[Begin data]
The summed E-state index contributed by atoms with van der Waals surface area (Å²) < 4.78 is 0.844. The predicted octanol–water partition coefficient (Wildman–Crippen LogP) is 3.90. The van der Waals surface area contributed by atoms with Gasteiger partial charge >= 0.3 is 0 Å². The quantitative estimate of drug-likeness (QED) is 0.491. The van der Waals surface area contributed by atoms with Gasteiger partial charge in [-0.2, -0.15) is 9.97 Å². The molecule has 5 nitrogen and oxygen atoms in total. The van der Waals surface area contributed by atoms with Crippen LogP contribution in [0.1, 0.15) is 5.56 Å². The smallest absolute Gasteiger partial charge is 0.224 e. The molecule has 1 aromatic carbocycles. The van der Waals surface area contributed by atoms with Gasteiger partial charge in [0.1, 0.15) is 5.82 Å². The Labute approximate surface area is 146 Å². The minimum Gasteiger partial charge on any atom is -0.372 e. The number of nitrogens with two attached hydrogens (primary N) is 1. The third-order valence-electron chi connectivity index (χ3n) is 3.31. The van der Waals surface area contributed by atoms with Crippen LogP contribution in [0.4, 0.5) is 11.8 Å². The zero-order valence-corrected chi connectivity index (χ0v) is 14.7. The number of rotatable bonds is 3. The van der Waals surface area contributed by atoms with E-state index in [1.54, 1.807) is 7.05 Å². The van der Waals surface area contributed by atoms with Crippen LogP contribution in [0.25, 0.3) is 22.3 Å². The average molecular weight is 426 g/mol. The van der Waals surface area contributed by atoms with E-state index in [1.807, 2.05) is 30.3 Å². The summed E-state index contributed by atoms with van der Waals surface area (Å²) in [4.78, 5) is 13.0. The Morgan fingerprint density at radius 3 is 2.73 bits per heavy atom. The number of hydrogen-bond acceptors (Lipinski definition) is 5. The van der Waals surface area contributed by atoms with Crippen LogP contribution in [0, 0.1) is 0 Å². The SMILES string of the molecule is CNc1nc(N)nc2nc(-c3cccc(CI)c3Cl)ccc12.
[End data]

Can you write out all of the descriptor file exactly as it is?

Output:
The summed E-state index contributed by atoms with van der Waals surface area (Å²) < 4.78 is 0.844. The predicted octanol–water partition coefficient (Wildman–Crippen LogP) is 3.90. The van der Waals surface area contributed by atoms with Gasteiger partial charge >= 0.3 is 0 Å². The quantitative estimate of drug-likeness (QED) is 0.491. The van der Waals surface area contributed by atoms with Gasteiger partial charge in [-0.2, -0.15) is 9.97 Å². The molecule has 5 nitrogen and oxygen atoms in total. The van der Waals surface area contributed by atoms with Crippen LogP contribution in [0.1, 0.15) is 5.56 Å². The smallest absolute Gasteiger partial charge is 0.224 e. The molecule has 1 aromatic carbocycles. The van der Waals surface area contributed by atoms with Gasteiger partial charge in [0.1, 0.15) is 5.82 Å². The Labute approximate surface area is 146 Å². The minimum Gasteiger partial charge on any atom is -0.372 e. The number of nitrogens with two attached hydrogens (primary N) is 1. The third-order valence-electron chi connectivity index (χ3n) is 3.31. The van der Waals surface area contributed by atoms with Crippen LogP contribution in [0.4, 0.5) is 11.8 Å². The zero-order valence-corrected chi connectivity index (χ0v) is 14.7. The number of rotatable bonds is 3. The van der Waals surface area contributed by atoms with E-state index in [1.54, 1.807) is 7.05 Å². The van der Waals surface area contributed by atoms with Crippen LogP contribution in [0.25, 0.3) is 22.3 Å². The average molecular weight is 426 g/mol. The van der Waals surface area contributed by atoms with E-state index in [1.807, 2.05) is 30.3 Å². The summed E-state index contributed by atoms with van der Waals surface area (Å²) in [4.78, 5) is 13.0. The Morgan fingerprint density at radius 3 is 2.73 bits per heavy atom. The number of hydrogen-bond acceptors (Lipinski definition) is 5. The van der Waals surface area contributed by atoms with Crippen LogP contribution in [0, 0.1) is 0 Å². The SMILES string of the molecule is CNc1nc(N)nc2nc(-c3cccc(CI)c3Cl)ccc12.